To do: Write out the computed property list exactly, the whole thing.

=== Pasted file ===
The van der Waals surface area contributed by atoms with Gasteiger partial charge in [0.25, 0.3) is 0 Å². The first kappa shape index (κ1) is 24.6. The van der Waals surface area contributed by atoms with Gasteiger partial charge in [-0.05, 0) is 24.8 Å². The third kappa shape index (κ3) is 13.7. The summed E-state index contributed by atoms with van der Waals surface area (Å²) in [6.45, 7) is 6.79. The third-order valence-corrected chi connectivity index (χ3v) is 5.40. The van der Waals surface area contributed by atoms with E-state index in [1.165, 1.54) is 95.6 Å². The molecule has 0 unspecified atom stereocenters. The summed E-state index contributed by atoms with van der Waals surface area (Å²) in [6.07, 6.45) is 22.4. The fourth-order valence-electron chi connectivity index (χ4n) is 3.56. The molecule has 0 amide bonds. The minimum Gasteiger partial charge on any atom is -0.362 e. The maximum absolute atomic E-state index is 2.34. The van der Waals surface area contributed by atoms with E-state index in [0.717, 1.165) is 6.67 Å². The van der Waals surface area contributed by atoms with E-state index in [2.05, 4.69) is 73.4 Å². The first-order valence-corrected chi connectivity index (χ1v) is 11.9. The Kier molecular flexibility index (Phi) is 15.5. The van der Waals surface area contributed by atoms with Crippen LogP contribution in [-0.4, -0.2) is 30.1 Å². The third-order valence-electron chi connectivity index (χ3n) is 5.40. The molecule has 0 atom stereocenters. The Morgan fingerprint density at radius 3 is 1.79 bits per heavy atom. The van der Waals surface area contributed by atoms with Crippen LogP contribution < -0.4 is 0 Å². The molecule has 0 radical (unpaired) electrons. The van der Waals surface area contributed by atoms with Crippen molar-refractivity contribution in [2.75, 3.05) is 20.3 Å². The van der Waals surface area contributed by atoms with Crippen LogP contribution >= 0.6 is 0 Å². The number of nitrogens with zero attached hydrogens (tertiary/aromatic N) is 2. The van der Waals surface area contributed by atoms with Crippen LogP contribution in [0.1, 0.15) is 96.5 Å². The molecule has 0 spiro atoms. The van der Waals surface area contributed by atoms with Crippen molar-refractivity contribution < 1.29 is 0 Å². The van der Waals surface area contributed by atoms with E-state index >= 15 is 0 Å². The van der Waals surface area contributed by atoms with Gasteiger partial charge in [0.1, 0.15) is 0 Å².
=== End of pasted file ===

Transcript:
The van der Waals surface area contributed by atoms with Gasteiger partial charge in [0.25, 0.3) is 0 Å². The first kappa shape index (κ1) is 24.6. The van der Waals surface area contributed by atoms with Gasteiger partial charge in [-0.05, 0) is 24.8 Å². The third kappa shape index (κ3) is 13.7. The summed E-state index contributed by atoms with van der Waals surface area (Å²) in [6.45, 7) is 6.79. The third-order valence-corrected chi connectivity index (χ3v) is 5.40. The van der Waals surface area contributed by atoms with E-state index in [1.165, 1.54) is 95.6 Å². The molecule has 0 unspecified atom stereocenters. The summed E-state index contributed by atoms with van der Waals surface area (Å²) in [6.07, 6.45) is 22.4. The fourth-order valence-electron chi connectivity index (χ4n) is 3.56. The molecule has 0 amide bonds. The minimum Gasteiger partial charge on any atom is -0.362 e. The maximum absolute atomic E-state index is 2.34. The van der Waals surface area contributed by atoms with E-state index in [0.717, 1.165) is 6.67 Å². The van der Waals surface area contributed by atoms with E-state index in [2.05, 4.69) is 73.4 Å². The first-order valence-corrected chi connectivity index (χ1v) is 11.9. The Kier molecular flexibility index (Phi) is 15.5. The van der Waals surface area contributed by atoms with Crippen LogP contribution in [-0.4, -0.2) is 30.1 Å². The third-order valence-electron chi connectivity index (χ3n) is 5.40. The molecule has 0 atom stereocenters. The Morgan fingerprint density at radius 3 is 1.79 bits per heavy atom. The van der Waals surface area contributed by atoms with Crippen LogP contribution < -0.4 is 0 Å². The molecule has 0 radical (unpaired) electrons. The van der Waals surface area contributed by atoms with Crippen molar-refractivity contribution in [2.75, 3.05) is 20.3 Å². The van der Waals surface area contributed by atoms with Crippen LogP contribution >= 0.6 is 0 Å². The number of nitrogens with zero attached hydrogens (tertiary/aromatic N) is 2. The van der Waals surface area contributed by atoms with Crippen LogP contribution in [0.1, 0.15) is 96.5 Å². The molecule has 0 spiro atoms. The van der Waals surface area contributed by atoms with Crippen molar-refractivity contribution < 1.29 is 0 Å². The van der Waals surface area contributed by atoms with E-state index >= 15 is 0 Å². The van der Waals surface area contributed by atoms with Gasteiger partial charge in [0.1, 0.15) is 0 Å².